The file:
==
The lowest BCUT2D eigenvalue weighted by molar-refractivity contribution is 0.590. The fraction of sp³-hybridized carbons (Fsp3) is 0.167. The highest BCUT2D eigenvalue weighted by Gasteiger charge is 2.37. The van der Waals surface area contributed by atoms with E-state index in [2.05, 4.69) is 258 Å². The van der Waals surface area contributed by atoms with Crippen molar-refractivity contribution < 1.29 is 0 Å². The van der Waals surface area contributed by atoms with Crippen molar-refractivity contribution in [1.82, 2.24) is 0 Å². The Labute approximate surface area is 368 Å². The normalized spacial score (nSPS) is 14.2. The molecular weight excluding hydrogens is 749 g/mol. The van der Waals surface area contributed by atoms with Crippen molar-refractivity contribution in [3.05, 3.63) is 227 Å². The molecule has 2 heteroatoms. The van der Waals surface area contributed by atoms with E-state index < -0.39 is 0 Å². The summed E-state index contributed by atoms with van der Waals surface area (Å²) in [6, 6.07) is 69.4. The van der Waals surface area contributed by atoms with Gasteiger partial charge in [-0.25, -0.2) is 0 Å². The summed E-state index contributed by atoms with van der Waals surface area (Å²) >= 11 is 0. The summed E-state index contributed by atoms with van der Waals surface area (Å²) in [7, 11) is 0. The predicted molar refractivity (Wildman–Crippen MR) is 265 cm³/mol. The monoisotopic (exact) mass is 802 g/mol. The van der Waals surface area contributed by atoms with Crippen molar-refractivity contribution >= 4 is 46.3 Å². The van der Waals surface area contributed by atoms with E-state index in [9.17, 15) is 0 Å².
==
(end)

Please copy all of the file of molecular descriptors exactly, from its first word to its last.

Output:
The lowest BCUT2D eigenvalue weighted by molar-refractivity contribution is 0.590. The fraction of sp³-hybridized carbons (Fsp3) is 0.167. The highest BCUT2D eigenvalue weighted by Gasteiger charge is 2.37. The van der Waals surface area contributed by atoms with E-state index in [2.05, 4.69) is 258 Å². The van der Waals surface area contributed by atoms with Crippen molar-refractivity contribution < 1.29 is 0 Å². The van der Waals surface area contributed by atoms with Crippen molar-refractivity contribution in [1.82, 2.24) is 0 Å². The Labute approximate surface area is 368 Å². The normalized spacial score (nSPS) is 14.2. The molecular weight excluding hydrogens is 749 g/mol. The van der Waals surface area contributed by atoms with Crippen molar-refractivity contribution in [3.05, 3.63) is 227 Å². The molecule has 2 heteroatoms. The van der Waals surface area contributed by atoms with E-state index < -0.39 is 0 Å². The summed E-state index contributed by atoms with van der Waals surface area (Å²) in [6, 6.07) is 69.4. The van der Waals surface area contributed by atoms with Gasteiger partial charge in [-0.25, -0.2) is 0 Å². The summed E-state index contributed by atoms with van der Waals surface area (Å²) >= 11 is 0. The summed E-state index contributed by atoms with van der Waals surface area (Å²) in [7, 11) is 0. The predicted molar refractivity (Wildman–Crippen MR) is 265 cm³/mol. The monoisotopic (exact) mass is 802 g/mol. The van der Waals surface area contributed by atoms with Crippen molar-refractivity contribution >= 4 is 46.3 Å². The van der Waals surface area contributed by atoms with E-state index in [9.17, 15) is 0 Å².